Deciding Not to Rebuild After Climate-Related Disasters

Officials in large and small cities along the East Coast are realizing that maybe they shouldn’t rebuild on land that repeatedly floods. Instead they’re focusing on buyouts, building affordable housing on higher ground, and other mitigation efforts.

A flooded street in Princeville, North Carolina.
The muddy streets of Princeville, North Carolina, illustrate the destruction wrought by Hurricane Floyd. Photo by Dave Saville, via FEMA Photo Library

There is an extreme, persistent lack of affordable housing in the U.S. There is also an accelerating host of climate-related changes to our landscape—severe heat and drought, increased violent storms, rising sea levels, and worsening flooding. Each is a significant challenge on its own, but the lack of affordable housing and the increase in climate-related changes are related in many ways.

Lower-income households have historically been forced to live in less desirable areas—often flood-prone ones—making them more vulnerable to climate change-aggravated disasters. And where they have settled on higher ground, they may find themselves pushed out by wealthier people who are also fleeing sea level rise. Aid for recovery from frequent and severe disasters is often apportioned slowly and inequitably, compounding these problems. Meanwhile, in a cost-conscious industry, finding the funds to build affordable homes that are resilient to storms and flooding is an ongoing challenge.

While there are cities, states, and municipalities that are doing their best to make all sorts of buildings resilient, officials are usually responding to weather-related events rather than preemptively looking at issues like expected sea level rise, says Guillermo Ortiz, who formerly served as a researcher with the Center for American Progress and now works as the sustainability and diversity educational programs manager at the University of California. And when it comes to affordable housing development, the main concern is still about building more units. This is shortsighted thinking, says Ortiz. If you build 100 affordable units and then lose them in the next storm, you haven’t improved the situation.

Officials in areas like North Miami, Florida, and Princeville, North Carolina, are taking a different approach—they’re deciding not to rebuild on land that has seen its fair share of flooding and instead, they are focusing on buyouts, building on higher ground, and other mitigation efforts.

Flooding in North Miami

There is a growing realization that not every area can be saved. Towns are being wiped off the map due to regular flooding, says Ortiz. But a large-scale managed retreat—a coordinated movement away from areas that are prone to hazardous conditions—has significant challenges. “Florida, for example, has some of the most expensive homes in the country,” says Ortiz. “Imagine the panic and concern if there is acknowledgment that some areas are not fit for human settlement?”

While wholesale retreat is a tough pill to swallow, there are other options— targeted buyouts and the addition of natural water retention measures, for instance—that could be beneficial to areas that repeatedly flood. Those options have been the focus of officials in flood-prone North Miami, where the median household income is $40,661 and the percentage of people living in poverty is 21.5 percent.

North Miami is located in the Arch Creek area, which was built in the path of natural waterways, says Tanya Wilson, planning, zoning, and development director for the city. Sixty-five percent of the city is located on low-lying land that naturally collects water and floods.

Last year, with the help of the Van Alen Institute, a New York-based nonprofit design and planning organization, the city asked design firms to compete in a contest called “Keeping Current: Repetitive Loss Properties.” The aim of the competition was to find ways to reinvigorate underused public areas in North Miami, promote climate-conscious behavior, and reduce the cost of flood insurance.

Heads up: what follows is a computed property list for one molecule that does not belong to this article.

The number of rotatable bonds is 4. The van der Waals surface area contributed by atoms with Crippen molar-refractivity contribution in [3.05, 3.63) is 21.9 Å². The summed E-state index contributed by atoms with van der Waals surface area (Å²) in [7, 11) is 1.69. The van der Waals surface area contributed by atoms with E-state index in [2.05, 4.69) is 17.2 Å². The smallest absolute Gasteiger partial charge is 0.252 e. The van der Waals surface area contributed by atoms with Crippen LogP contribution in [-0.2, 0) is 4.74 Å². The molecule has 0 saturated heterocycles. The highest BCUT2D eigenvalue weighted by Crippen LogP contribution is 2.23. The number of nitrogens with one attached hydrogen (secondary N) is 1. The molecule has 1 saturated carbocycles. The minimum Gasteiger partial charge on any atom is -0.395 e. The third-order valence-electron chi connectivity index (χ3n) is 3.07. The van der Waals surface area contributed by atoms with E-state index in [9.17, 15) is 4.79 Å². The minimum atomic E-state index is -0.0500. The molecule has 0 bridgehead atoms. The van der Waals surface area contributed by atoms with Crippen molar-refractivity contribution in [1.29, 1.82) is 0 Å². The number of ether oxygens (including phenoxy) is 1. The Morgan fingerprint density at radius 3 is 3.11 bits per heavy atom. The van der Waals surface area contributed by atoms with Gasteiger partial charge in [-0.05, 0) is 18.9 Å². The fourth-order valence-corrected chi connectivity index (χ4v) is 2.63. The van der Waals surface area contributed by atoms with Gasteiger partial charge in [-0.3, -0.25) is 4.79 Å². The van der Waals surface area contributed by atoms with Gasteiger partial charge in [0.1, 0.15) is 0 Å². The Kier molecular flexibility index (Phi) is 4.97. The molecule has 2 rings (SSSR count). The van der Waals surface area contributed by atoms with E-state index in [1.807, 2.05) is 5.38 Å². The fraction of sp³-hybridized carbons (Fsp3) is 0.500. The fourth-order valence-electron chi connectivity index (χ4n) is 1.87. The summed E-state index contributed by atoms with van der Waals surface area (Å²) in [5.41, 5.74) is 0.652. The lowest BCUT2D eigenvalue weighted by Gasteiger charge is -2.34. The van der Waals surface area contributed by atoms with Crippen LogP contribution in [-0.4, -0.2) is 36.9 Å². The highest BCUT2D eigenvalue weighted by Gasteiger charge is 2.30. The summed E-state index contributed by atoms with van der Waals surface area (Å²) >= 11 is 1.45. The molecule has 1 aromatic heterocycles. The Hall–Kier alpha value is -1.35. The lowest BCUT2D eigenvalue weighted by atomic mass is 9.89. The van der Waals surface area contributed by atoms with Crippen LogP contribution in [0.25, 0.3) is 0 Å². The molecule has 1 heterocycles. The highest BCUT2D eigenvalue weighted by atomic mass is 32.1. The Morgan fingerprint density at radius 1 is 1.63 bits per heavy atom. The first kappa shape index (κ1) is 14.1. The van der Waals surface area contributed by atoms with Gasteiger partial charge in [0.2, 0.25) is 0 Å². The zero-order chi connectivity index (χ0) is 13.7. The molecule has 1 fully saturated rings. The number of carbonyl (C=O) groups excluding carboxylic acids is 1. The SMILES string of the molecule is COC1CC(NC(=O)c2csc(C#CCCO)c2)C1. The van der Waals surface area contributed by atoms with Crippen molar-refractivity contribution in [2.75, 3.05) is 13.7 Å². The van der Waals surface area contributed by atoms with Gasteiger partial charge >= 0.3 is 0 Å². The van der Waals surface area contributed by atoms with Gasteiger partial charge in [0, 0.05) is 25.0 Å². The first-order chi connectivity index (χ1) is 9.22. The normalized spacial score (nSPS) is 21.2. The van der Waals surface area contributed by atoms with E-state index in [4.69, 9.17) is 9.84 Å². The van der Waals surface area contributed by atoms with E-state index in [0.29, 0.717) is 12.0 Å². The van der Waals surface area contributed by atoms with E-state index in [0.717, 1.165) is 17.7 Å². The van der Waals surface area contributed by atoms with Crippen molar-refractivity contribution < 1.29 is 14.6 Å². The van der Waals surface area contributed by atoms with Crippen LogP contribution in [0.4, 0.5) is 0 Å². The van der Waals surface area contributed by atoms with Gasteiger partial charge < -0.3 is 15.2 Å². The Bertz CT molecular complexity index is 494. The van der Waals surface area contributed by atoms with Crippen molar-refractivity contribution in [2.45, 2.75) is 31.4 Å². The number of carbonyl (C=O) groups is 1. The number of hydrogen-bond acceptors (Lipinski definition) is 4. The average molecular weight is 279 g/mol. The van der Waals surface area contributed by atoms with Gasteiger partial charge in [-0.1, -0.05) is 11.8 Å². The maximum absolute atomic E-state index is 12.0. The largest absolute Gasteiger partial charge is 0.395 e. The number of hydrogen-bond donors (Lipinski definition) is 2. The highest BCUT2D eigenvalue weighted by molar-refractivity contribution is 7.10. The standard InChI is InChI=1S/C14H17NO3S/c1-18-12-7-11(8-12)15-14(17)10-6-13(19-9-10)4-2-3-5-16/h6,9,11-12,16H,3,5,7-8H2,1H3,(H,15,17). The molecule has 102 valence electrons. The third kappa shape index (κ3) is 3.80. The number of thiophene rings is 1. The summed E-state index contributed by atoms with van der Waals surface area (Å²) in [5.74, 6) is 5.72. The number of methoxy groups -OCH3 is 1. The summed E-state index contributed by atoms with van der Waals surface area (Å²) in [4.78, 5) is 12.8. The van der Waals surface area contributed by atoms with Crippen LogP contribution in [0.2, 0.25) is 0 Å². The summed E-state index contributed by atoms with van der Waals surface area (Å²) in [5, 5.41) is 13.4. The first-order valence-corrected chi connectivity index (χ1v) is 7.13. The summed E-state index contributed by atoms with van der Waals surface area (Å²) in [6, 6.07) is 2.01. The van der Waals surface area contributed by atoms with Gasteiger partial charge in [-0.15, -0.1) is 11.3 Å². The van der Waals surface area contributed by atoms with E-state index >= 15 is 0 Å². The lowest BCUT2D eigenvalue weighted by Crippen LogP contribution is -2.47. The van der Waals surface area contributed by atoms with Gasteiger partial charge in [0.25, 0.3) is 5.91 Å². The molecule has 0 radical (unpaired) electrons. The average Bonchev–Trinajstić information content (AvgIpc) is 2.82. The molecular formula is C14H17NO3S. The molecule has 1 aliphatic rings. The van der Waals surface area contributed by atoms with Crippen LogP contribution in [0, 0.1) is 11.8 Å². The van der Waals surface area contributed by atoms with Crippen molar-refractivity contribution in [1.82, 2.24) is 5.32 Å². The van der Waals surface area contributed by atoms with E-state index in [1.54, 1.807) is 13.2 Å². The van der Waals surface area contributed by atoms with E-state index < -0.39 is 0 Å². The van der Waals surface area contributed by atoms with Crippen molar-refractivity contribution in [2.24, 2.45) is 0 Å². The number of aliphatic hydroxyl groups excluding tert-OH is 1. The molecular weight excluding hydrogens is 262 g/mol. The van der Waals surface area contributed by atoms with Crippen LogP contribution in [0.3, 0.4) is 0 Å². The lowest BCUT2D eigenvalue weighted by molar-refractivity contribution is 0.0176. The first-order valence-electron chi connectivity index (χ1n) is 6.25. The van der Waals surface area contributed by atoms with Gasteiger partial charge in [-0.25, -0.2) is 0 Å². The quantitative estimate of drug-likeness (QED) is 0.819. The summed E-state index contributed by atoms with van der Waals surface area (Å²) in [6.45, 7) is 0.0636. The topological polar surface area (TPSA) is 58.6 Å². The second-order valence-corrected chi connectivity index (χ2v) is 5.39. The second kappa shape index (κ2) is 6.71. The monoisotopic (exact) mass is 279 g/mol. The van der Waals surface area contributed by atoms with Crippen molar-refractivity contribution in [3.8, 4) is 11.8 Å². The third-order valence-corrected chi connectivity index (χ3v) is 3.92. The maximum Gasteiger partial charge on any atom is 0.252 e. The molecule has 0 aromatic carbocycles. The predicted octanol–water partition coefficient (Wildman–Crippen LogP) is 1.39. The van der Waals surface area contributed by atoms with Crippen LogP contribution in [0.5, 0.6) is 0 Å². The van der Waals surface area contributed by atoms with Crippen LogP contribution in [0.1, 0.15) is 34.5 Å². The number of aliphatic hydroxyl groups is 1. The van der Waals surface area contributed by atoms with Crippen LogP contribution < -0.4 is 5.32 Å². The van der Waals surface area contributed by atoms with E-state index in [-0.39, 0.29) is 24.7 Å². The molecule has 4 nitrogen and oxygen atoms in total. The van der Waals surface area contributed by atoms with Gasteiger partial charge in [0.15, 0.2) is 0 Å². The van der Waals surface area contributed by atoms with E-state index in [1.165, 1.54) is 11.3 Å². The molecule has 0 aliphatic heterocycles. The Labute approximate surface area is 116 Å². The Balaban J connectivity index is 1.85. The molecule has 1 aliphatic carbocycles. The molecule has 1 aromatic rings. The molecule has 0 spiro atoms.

The winner of the competition—a design firm called Department Design Office—received an $80,000 city contract to reengineer an 18,000-square foot, flood-prone lot located in a low-income neighborhood.

After an unnamed storm swamped a home and yard with several feet of water, making the property uninhabitable, the city purchased the lot in 2000, according to the Miami Herald.  The city used federal funding that was dedicated to purchasing properties in flood-prone areas in order to prevent them from being redeveloped. Over the years, the city has purchased a considerable number of flood-prone properties, according to a report by the Van Alen Institute.

In December, the newly designed site was unveiled to the public—it’s now half retention pond, half community education project, complete with landscaping to soak up excess water. “It can now absorb 20 times as much water as it did as a site for a single-family home,” says Wilson. 

“The idea [behind the reengineering of the site] is to return surface water to the water table. We want to replicate this type of flood mitigation in other places in the city,” says Wilson.

By creating these types of small parks, Wilsons says water can “go where it needs to go” and the area can be preserved for habitation. 

Rural Areas

While South Florida has never ceased to attract developers and speculators, rural areas tend to have a dearth of interest from developers, and often lack the resources to upgrade their properties, build new resilient affordable housing, or otherwise deal with threats from climate change.

North Carolina has some of the most vulnerable areas along the East Coast, says Tara Kenchen, former president and CEO of the North Carolina Community Development Initiative (NCCDI), which supports affordable housing, small business, and community revitalization throughout the state.

Hurricanes and the devastation they unleash are a fact of life in North Carolina, but exacerbating the situation is the fact that 80 of North Carolina’s 100 counties are considered rural, and rural towns don’t usually have an economic development staff person to “jump through all the hoops that state and federal level bureaucracies require” to get disaster aid, says Kenchen

Princeville, North Carolina—the first town in the U.S. to be incorporated by African Americans—was founded just after the Civil War. It was built on very low-lying land that the white people of the area did not want, says Kenchen. In 1999, Princeville—a town of about 2,200 people—was devastated by Hurricane Floyd, a Category 4 storm considered to be a 100-year-event. Hurricane Matthew hit the area in 2016, and though the storm was technically weaker, it was still fairly destructive. A total of 450 homes were destroyed, according to the Coastal Resilience Center, which is part of U.S. Department of Homeland Security, and about 80 percent of the town was under water.